The warning signs are visible long before we fully embrace sin. One of the first is that we allow other people or things to take the place in our hearts that belongs only to God.
Preferring any earthly thing over God is a clear sign that our hearts have wandered. Even the spiritually mature are in danger of allowing what is visible to usurp the place of the eternal, invisible God.
The result is that we become lukewarm in our pursuit of God. Complacency sets in. We compare ourselves to the standard of others rather than to the standard of the Word and justify what we know is compromise.
We begin to live "a form of godliness," being outwardly religious but having no power in our lives (2 Tim. 3:5, KJV). Self then takes the throne (see vv.2-4). We are no longer able to express the pure love God desires and are often judgmental and critical of others. Ultimately, like the prodigal son squandering his inheritance, we end up on the path to sin and spiritual death.
If your heart has wandered, recognizing your condition and crying out for God's help is the first step back into His empowering grace. Even your failure can be a stepping stone to a higher place spiritually if you come to see that your flesh can't be trusted. Understanding your own weakness is a key to releasing God's power on your behalf.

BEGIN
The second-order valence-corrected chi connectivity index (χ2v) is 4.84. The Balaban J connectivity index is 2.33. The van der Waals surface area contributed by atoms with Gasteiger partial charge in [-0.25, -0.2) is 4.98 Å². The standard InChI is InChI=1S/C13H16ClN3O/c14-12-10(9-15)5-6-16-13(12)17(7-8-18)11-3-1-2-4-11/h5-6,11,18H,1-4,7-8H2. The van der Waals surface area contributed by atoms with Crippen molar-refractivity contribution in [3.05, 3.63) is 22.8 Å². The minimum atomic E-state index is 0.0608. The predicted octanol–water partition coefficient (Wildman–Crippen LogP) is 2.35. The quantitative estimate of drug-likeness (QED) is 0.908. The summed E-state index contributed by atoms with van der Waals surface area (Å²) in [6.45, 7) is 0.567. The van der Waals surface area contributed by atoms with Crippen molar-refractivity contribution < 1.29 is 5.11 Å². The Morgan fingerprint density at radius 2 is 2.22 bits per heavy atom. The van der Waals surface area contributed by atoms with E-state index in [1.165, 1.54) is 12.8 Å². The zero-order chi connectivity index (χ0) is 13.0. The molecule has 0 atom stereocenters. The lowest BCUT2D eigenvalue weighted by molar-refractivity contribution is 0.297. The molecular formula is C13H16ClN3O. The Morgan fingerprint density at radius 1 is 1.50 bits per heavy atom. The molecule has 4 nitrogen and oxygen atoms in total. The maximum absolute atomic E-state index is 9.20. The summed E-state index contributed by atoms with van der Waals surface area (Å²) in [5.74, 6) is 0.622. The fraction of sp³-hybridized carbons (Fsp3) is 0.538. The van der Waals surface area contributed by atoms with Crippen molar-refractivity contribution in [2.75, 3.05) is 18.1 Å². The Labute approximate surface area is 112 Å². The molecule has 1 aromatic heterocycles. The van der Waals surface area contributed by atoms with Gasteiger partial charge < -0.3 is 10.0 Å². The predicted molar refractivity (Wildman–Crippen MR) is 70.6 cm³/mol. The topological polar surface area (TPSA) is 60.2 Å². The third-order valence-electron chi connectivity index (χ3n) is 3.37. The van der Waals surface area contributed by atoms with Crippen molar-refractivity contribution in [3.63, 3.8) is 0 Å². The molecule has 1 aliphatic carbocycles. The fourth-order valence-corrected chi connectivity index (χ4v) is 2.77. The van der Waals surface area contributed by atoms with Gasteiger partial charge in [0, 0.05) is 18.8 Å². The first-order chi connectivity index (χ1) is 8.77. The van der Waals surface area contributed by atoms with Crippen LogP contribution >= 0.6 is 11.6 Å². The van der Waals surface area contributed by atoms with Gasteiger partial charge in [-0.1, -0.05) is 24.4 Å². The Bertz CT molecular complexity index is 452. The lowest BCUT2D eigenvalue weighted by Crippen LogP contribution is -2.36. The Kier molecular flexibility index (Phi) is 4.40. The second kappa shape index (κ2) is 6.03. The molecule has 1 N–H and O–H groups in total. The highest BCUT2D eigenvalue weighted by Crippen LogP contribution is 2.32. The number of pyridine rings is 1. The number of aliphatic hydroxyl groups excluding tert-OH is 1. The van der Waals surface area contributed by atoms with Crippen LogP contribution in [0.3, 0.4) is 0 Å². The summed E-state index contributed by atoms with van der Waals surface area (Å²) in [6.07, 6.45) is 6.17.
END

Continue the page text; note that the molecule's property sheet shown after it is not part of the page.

The next step is to get right with God and others. Even if you have been wronged, you must forgive. This may seem difficult, but it is essential to maintaining communication with God—and it is worth the price. As one saint wrote: "When the soul seeks nothing in the universe but the smile of God and fears nothing but offending Him, it will gladly consent to any price to get right with Him."
]Third, look to God and His Word as your standard rather than to those around you. Jesus said, "'Be ye therefore perfect, even as your Father which is in heaven is perfect'" (Matt. 5:48). This is an impossible standard for us to attain on our own, but with God we can do all things (see Phil. 4:13).
Finally, learn to walk in the Spirit, keeping your mind on God and His kingdom by praying continually. In this manner the Holy Spirit will become a filter for your thoughts.
Daily pray Psalm 139:23-24, "Search me, O God, and know my heart; test me and know my anxious thoughts. See if there is any offensive way in me, and lead me in the way everlasting" (NIV). God will be faithful to answer this prayer and to keep your heart stayed on Him.
The year 2010 has ushered us into a new decade in the 21st century. Blessings, grace and prosperity are yours in 2010. It is harvest time!
The Bible tells us: "'Take your sickle and reap, because the time to reap has come, for the harvest of the earth is ripe. So he who was seated on the cloud swung his sickle over the earth, and the earth was harvested'" (Rev. 14:15-16).
I declare to you: "Prepare your sickle as the Lord of the Harvest releases the harvest for you to reap your portion." Like the men of Issachar, we must know the times and seasons so that we can work them skillfully to our advantage for personal and kingdom advancement.